The stock market has reacted with a big yawn to the drama in Washington over the House of Representatives speakership. Over the four trading sessions this week during which successive ballots have failed to decide the race, the S&P 500
is up less than 1%. This return is not significantly different than its average over all four-day periods in U.S. stock market history.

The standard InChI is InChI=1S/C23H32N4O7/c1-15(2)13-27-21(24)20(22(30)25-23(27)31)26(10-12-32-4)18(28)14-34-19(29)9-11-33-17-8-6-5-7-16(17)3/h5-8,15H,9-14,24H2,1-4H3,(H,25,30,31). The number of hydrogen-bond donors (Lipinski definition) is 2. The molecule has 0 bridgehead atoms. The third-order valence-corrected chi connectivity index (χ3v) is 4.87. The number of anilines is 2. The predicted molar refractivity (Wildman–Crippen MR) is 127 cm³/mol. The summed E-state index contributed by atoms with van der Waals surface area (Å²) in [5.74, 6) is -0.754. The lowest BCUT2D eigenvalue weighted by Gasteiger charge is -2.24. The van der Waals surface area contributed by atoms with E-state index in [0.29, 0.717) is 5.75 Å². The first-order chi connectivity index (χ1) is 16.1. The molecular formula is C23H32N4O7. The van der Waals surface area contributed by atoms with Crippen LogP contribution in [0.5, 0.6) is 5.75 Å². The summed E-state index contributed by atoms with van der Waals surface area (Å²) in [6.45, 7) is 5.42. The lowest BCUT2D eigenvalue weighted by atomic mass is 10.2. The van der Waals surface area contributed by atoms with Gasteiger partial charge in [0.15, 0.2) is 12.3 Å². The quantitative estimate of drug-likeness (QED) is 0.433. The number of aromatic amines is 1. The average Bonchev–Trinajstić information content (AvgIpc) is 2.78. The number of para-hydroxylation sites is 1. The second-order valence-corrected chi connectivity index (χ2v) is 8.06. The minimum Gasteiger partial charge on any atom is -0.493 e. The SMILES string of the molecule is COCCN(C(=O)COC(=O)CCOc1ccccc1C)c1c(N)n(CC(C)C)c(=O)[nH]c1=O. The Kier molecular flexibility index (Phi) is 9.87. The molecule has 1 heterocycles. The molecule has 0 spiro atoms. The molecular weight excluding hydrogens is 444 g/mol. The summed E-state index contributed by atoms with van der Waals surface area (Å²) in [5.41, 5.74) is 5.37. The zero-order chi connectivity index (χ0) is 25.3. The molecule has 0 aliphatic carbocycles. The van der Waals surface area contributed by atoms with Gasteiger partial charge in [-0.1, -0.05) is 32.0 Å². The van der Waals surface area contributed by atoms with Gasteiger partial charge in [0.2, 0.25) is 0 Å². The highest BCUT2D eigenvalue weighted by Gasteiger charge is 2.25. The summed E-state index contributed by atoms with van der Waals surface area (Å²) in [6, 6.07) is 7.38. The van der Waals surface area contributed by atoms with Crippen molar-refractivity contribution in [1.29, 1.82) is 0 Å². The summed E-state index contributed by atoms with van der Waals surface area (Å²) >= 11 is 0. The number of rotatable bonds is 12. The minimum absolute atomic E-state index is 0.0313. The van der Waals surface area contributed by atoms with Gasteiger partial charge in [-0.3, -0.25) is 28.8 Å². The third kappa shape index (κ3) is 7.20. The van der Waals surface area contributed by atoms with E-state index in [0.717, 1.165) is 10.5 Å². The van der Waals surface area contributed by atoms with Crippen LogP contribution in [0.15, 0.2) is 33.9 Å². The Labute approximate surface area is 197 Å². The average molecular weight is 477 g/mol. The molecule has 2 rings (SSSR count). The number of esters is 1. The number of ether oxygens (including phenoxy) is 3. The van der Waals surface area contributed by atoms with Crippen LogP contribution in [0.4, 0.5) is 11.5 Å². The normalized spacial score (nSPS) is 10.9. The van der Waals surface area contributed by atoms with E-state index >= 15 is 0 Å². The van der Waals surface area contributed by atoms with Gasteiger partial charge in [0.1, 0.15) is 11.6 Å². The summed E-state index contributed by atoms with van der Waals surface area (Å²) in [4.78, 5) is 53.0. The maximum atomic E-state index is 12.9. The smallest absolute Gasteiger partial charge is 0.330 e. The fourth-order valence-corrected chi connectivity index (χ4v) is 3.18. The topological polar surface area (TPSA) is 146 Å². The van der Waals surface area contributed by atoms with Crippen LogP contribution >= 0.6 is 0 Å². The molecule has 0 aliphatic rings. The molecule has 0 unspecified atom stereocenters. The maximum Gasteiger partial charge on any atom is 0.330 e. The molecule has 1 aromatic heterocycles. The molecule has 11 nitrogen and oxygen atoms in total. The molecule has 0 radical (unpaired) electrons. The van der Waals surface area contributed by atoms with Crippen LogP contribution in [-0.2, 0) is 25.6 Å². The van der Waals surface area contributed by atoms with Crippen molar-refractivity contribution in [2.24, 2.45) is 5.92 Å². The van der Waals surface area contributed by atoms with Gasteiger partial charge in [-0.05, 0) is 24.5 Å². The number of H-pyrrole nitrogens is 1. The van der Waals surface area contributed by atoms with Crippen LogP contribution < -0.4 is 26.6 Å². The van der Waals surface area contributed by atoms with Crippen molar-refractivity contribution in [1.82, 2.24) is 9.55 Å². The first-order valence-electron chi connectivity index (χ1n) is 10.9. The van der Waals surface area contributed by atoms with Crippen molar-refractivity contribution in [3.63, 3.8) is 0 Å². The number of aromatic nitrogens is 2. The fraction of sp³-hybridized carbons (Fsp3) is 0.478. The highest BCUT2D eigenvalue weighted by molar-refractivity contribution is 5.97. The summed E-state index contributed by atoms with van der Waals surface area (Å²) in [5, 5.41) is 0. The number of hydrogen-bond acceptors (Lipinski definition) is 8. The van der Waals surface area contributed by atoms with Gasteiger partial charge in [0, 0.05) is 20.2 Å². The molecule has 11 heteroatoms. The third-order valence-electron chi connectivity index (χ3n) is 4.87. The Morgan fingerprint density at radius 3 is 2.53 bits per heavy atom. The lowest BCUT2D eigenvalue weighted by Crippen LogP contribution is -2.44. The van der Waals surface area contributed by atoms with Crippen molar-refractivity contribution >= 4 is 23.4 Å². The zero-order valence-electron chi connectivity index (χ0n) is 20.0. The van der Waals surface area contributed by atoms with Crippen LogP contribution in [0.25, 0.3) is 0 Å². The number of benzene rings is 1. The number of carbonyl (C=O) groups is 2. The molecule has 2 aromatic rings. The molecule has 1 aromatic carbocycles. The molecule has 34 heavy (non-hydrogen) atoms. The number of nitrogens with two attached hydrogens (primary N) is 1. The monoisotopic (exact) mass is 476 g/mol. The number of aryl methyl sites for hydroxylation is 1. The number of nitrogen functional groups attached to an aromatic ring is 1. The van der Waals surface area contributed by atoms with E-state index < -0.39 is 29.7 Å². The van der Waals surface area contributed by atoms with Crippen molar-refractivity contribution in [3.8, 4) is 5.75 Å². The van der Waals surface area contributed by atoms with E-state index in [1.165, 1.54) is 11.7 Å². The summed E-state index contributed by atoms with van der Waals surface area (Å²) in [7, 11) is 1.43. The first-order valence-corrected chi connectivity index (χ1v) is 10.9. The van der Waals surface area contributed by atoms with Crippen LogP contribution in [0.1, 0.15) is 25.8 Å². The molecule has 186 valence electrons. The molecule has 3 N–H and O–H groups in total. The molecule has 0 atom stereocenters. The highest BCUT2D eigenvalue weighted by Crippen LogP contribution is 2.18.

Many investors are surprised by the market’s lack of a reaction, but an analysis of U.S. stock market history suggests they shouldn’t be. Understanding that history can teach us valuable lessons about how the markets operate—and how not to be so reactive to the days news. Since the birth of the United States in the early 1790s, there have been 14 speakerships before this year’s that took more than one ballot to decide. The stock market in those years did not perform significantly different than average. The same goes for the bond market. This is illustrated in the accompanying chart. Notice the absence of any overall pattern in the relationship between the stock and bond markets’ real (inflation-adjusted) returns and how many ballots it takes to determine who will be the House speaker.